Think 'me first' for a successful life

Friday, December 14, 2007 | 4:00 p.m. CST; updated 12:43 a.m. CDT, Sunday, July 20, 2008

It is important to reserve 10 percent of your life for you, first. That’s right — first, not last. It is important to demand the same from our relationships, too. If we don’t live by this rule, we will be broke and unhappy in our relationships. Let’s look at the power of the 10 percent rule in terms of money. It is usually possible to save 10 percent of our income. In all but a very few cases, we frivolously blow at least that amount of money. Most people can’t even account for about 10 percent of their monthly income and expenditures. Even those with the lowest incomes will nearly always fail to account for the 10 percent. That 10 percent may be a total of the money we spend on cigarettes, plus the change we ignore or misplace, plus the soda cans we toss, plus the coffee drinks we purchase.

Over the ages, many people and societies have noticed the power of this 10 percent. It is no coincidence that churches ask their congregations to tithe 10 percent or that proponents of income tax reform suggest 10 percent as a flat tax. Many financially successful individuals have made their fortunes by using the power of the 10 percent — some without even knowing it.

Try saving 10 percent of your income every month in a savings account or even a piggy bank. Then allow yourself to draw out only 10 percent of the account at any one time. In a short time, you will have a month’s income in the account. Eventually, you can begin drawing out what you put in every month, get that 10 percent back and still maintain your nest egg. As the years pass, if you were to increase the amount by 10 percent each year, you would soon be able to draw out an amount close to your monthly income. If you reserved less than the 10 percent for yourself, the gains would not be nearly as quick or motivating, and if you reserved more, the cost would soon begin to outweigh the benefit.

Another way to demonstrate this idea is to ask yourself how you feel with $20 in your pocket, just knowing that it is there. When we have enough to give, that is when “our cup runneth over.” We generally give for the personal enjoyment of the act itself and we don’t expect anything in return because we don’t want for anything. However, we often give to others when we don’t really have it to give. When we’re running on empty, we may continue to give. In many cases this giving is not honest giving. The gifts we give when we are on empty may have some sort of demand or expectation attached, such as grace or repayment by karma, God, a friend or the lottery. A gift with a veiled expectation pollutes the honest nobility of giving. Only when we give honestly, without any veiled expectation is our own gift rewarded. That is why it is important to meet our needs first. Our giving must be backed by respect for ourselves. We must meet our needs first so that we can give honestly. Reserving 10 percent for ourselves will help us achieve the fruits of honest giving: “The Tithe.”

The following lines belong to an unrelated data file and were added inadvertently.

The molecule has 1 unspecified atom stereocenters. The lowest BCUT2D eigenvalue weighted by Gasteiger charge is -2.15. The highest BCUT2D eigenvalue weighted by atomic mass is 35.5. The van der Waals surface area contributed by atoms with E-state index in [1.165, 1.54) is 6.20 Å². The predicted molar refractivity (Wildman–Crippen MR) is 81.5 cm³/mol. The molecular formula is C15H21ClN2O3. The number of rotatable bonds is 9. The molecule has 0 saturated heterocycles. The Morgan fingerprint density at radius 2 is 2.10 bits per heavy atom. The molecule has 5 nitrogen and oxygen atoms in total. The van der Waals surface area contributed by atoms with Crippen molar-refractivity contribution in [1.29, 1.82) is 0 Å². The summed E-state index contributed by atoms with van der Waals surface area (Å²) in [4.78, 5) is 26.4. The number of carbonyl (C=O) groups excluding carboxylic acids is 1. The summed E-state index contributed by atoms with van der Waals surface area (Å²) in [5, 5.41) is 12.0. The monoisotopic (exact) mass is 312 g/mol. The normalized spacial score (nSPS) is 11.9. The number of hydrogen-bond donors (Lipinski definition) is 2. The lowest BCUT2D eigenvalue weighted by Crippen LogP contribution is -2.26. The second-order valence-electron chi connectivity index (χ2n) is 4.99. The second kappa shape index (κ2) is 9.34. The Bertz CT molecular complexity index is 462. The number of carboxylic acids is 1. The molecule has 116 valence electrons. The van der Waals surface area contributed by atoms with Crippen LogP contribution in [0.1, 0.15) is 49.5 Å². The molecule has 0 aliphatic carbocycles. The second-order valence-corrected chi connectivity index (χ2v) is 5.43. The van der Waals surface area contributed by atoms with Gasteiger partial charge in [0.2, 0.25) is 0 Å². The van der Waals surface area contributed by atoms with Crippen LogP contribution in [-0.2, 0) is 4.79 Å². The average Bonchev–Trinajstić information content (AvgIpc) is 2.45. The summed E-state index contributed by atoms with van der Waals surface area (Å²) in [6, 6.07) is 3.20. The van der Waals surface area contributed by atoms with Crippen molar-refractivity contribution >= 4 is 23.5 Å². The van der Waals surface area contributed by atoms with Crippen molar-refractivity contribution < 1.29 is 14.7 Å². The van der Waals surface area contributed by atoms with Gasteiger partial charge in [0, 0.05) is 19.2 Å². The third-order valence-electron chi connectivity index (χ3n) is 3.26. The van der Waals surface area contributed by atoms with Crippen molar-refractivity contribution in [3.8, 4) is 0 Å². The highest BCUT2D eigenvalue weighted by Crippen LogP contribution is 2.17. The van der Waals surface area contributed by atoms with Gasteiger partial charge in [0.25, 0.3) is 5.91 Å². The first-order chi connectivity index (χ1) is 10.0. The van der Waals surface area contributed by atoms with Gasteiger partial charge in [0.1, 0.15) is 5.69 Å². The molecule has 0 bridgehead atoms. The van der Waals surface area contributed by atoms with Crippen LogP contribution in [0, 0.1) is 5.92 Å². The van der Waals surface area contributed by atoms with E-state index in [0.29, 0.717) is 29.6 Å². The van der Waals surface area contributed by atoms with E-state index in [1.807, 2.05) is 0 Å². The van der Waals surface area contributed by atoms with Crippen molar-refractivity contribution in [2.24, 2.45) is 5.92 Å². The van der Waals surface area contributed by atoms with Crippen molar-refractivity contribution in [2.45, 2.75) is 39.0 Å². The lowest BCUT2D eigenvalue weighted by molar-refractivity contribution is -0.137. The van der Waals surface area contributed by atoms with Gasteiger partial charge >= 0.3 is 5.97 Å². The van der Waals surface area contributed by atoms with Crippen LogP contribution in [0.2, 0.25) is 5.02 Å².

We can apply this principle to our ideas about relationships with friends, family and co-workers. We need to meet our own needs and nurture ourselves first. It is helpful to ask ourselves, “What is my 10 percent in this situation? Why am I doing it? What need of mine is being met?” This posture may sound selfish, but it is not. We cannot give honestly in our relationships unless we ourselves are full. Asking these questions and using this principle is a means to make sure we have the resources to do what we want and need to do. Almost universally, people give more if they have more. So being selfish isn’t universally a bad thing.

The Tithe has to be honest giving.

Dwayne Stone of Columbia holds a bachelor’s degree in psychology from U.C. Irvine and a master’s in social science from Southern Oregon State College. He has worked in the mental health field for more than 18 years in both public and private agencies and private practice as a counselor and life coach. He has developed a parenting program aimed at non-custodial parents and published three self-help books. His columns appear periodically here on

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